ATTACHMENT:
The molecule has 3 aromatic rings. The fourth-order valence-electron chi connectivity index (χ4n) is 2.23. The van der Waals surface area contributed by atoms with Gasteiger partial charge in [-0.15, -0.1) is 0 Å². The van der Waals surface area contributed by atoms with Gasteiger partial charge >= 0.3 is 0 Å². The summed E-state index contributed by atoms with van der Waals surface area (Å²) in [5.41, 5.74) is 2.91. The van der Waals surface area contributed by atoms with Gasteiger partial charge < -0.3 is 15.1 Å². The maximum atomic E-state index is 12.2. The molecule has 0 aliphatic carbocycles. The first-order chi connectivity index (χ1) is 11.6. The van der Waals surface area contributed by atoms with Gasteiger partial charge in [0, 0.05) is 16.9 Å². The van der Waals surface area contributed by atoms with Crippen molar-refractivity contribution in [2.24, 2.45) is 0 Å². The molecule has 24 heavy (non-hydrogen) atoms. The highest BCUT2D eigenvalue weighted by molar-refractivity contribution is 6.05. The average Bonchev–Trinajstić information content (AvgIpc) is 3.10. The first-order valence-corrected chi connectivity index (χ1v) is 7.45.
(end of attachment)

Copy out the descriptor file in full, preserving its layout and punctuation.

The molecule has 3 aromatic rings. The fourth-order valence-electron chi connectivity index (χ4n) is 2.23. The van der Waals surface area contributed by atoms with Gasteiger partial charge in [-0.15, -0.1) is 0 Å². The van der Waals surface area contributed by atoms with Gasteiger partial charge >= 0.3 is 0 Å². The summed E-state index contributed by atoms with van der Waals surface area (Å²) in [5.41, 5.74) is 2.91. The van der Waals surface area contributed by atoms with Gasteiger partial charge < -0.3 is 15.1 Å². The maximum atomic E-state index is 12.2. The molecule has 0 aliphatic carbocycles. The first-order chi connectivity index (χ1) is 11.6. The van der Waals surface area contributed by atoms with Gasteiger partial charge in [0, 0.05) is 16.9 Å². The van der Waals surface area contributed by atoms with Crippen molar-refractivity contribution in [2.24, 2.45) is 0 Å². The molecule has 24 heavy (non-hydrogen) atoms. The highest BCUT2D eigenvalue weighted by molar-refractivity contribution is 6.05. The average Bonchev–Trinajstić information content (AvgIpc) is 3.10. The first-order valence-corrected chi connectivity index (χ1v) is 7.45.